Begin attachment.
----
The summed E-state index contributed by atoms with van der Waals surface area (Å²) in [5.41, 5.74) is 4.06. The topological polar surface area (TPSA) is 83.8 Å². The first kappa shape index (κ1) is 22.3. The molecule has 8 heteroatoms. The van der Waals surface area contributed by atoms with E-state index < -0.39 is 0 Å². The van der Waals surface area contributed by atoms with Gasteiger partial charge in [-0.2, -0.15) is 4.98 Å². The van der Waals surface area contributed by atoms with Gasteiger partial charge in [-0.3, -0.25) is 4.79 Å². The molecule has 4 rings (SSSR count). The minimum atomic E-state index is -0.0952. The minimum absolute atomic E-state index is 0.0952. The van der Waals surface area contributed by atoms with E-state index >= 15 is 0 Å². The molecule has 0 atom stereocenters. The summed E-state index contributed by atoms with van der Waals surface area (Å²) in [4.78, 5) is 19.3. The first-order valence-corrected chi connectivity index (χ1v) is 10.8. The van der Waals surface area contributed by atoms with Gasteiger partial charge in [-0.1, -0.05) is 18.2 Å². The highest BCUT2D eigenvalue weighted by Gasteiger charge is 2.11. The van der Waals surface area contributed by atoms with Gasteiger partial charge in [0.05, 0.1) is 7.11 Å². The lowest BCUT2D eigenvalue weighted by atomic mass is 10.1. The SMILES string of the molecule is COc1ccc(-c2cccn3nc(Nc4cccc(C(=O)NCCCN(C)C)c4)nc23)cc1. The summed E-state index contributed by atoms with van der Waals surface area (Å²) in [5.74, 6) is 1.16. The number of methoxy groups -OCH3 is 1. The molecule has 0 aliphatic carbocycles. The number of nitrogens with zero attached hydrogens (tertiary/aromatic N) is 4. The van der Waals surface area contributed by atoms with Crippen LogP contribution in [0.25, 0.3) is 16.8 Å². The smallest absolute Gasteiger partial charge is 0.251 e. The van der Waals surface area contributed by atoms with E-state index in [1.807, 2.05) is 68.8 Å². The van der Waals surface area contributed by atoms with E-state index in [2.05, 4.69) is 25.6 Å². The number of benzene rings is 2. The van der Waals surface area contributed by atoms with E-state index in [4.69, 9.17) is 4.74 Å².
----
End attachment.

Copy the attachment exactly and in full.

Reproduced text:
The summed E-state index contributed by atoms with van der Waals surface area (Å²) in [5.41, 5.74) is 4.06. The topological polar surface area (TPSA) is 83.8 Å². The first kappa shape index (κ1) is 22.3. The molecule has 8 heteroatoms. The van der Waals surface area contributed by atoms with E-state index < -0.39 is 0 Å². The van der Waals surface area contributed by atoms with Gasteiger partial charge in [-0.2, -0.15) is 4.98 Å². The van der Waals surface area contributed by atoms with Gasteiger partial charge in [-0.3, -0.25) is 4.79 Å². The molecule has 4 rings (SSSR count). The minimum atomic E-state index is -0.0952. The minimum absolute atomic E-state index is 0.0952. The van der Waals surface area contributed by atoms with E-state index >= 15 is 0 Å². The molecule has 0 atom stereocenters. The summed E-state index contributed by atoms with van der Waals surface area (Å²) in [4.78, 5) is 19.3. The first-order valence-corrected chi connectivity index (χ1v) is 10.8. The van der Waals surface area contributed by atoms with Gasteiger partial charge in [-0.1, -0.05) is 18.2 Å². The highest BCUT2D eigenvalue weighted by Gasteiger charge is 2.11. The van der Waals surface area contributed by atoms with Gasteiger partial charge in [0.05, 0.1) is 7.11 Å². The lowest BCUT2D eigenvalue weighted by atomic mass is 10.1. The SMILES string of the molecule is COc1ccc(-c2cccn3nc(Nc4cccc(C(=O)NCCCN(C)C)c4)nc23)cc1. The summed E-state index contributed by atoms with van der Waals surface area (Å²) in [5.74, 6) is 1.16. The number of methoxy groups -OCH3 is 1. The molecule has 0 aliphatic carbocycles. The number of nitrogens with zero attached hydrogens (tertiary/aromatic N) is 4. The van der Waals surface area contributed by atoms with Crippen LogP contribution in [0.25, 0.3) is 16.8 Å². The smallest absolute Gasteiger partial charge is 0.251 e. The van der Waals surface area contributed by atoms with E-state index in [1.807, 2.05) is 68.8 Å². The van der Waals surface area contributed by atoms with E-state index in [2.05, 4.69) is 25.6 Å². The number of benzene rings is 2. The van der Waals surface area contributed by atoms with E-state index in [4.69, 9.17) is 4.74 Å².